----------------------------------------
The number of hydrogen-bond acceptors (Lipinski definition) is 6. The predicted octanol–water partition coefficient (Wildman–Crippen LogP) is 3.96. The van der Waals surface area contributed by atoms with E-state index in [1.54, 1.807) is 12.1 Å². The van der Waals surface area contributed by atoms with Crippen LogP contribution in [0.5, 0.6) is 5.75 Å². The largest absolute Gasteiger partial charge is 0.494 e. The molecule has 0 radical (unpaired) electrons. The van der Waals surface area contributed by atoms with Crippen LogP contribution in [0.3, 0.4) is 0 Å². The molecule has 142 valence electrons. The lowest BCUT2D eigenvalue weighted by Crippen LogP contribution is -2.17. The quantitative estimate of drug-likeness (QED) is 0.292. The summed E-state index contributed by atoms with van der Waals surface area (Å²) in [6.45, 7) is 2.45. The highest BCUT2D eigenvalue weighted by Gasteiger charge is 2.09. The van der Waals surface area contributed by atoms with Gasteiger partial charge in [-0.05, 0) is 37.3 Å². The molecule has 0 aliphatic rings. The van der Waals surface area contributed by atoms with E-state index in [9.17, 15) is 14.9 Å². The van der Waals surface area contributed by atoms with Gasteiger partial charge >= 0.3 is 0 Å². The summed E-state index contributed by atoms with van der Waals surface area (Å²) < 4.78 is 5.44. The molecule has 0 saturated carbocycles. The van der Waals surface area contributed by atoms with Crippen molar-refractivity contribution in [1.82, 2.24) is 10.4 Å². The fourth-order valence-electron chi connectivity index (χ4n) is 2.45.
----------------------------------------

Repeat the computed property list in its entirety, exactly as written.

The number of hydrogen-bond acceptors (Lipinski definition) is 6. The predicted octanol–water partition coefficient (Wildman–Crippen LogP) is 3.96. The van der Waals surface area contributed by atoms with E-state index in [1.54, 1.807) is 12.1 Å². The van der Waals surface area contributed by atoms with Crippen LogP contribution in [0.5, 0.6) is 5.75 Å². The largest absolute Gasteiger partial charge is 0.494 e. The molecule has 0 radical (unpaired) electrons. The van der Waals surface area contributed by atoms with Crippen LogP contribution in [0.3, 0.4) is 0 Å². The molecule has 142 valence electrons. The lowest BCUT2D eigenvalue weighted by Crippen LogP contribution is -2.17. The quantitative estimate of drug-likeness (QED) is 0.292. The summed E-state index contributed by atoms with van der Waals surface area (Å²) in [6.45, 7) is 2.45. The highest BCUT2D eigenvalue weighted by Gasteiger charge is 2.09. The van der Waals surface area contributed by atoms with Gasteiger partial charge in [-0.05, 0) is 37.3 Å². The molecule has 0 aliphatic rings. The van der Waals surface area contributed by atoms with E-state index in [9.17, 15) is 14.9 Å². The van der Waals surface area contributed by atoms with Gasteiger partial charge >= 0.3 is 0 Å². The summed E-state index contributed by atoms with van der Waals surface area (Å²) < 4.78 is 5.44. The molecule has 0 saturated carbocycles. The van der Waals surface area contributed by atoms with Crippen molar-refractivity contribution in [1.82, 2.24) is 10.4 Å². The fourth-order valence-electron chi connectivity index (χ4n) is 2.45.